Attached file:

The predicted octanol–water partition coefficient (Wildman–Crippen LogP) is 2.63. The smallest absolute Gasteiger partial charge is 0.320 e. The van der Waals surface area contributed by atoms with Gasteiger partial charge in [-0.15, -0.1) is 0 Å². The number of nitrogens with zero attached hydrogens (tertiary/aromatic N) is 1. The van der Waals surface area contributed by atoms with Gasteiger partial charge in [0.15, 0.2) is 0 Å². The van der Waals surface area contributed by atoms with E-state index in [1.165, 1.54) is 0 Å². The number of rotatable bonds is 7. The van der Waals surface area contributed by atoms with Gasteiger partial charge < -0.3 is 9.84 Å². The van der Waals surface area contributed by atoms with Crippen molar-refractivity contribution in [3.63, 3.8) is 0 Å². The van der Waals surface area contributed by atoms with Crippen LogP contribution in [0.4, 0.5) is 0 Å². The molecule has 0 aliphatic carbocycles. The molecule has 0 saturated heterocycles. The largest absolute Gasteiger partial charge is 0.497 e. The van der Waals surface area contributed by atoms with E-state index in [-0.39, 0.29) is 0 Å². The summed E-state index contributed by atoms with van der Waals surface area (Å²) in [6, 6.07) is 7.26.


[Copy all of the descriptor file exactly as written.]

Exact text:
The predicted octanol–water partition coefficient (Wildman–Crippen LogP) is 2.63. The smallest absolute Gasteiger partial charge is 0.320 e. The van der Waals surface area contributed by atoms with Gasteiger partial charge in [-0.15, -0.1) is 0 Å². The number of nitrogens with zero attached hydrogens (tertiary/aromatic N) is 1. The van der Waals surface area contributed by atoms with Gasteiger partial charge in [0.15, 0.2) is 0 Å². The van der Waals surface area contributed by atoms with E-state index in [1.165, 1.54) is 0 Å². The number of rotatable bonds is 7. The van der Waals surface area contributed by atoms with Gasteiger partial charge < -0.3 is 9.84 Å². The van der Waals surface area contributed by atoms with Crippen molar-refractivity contribution in [3.63, 3.8) is 0 Å². The van der Waals surface area contributed by atoms with Crippen LogP contribution in [0.4, 0.5) is 0 Å². The molecule has 0 aliphatic carbocycles. The molecule has 0 saturated heterocycles. The largest absolute Gasteiger partial charge is 0.497 e. The van der Waals surface area contributed by atoms with E-state index in [-0.39, 0.29) is 0 Å². The summed E-state index contributed by atoms with van der Waals surface area (Å²) in [6, 6.07) is 7.26.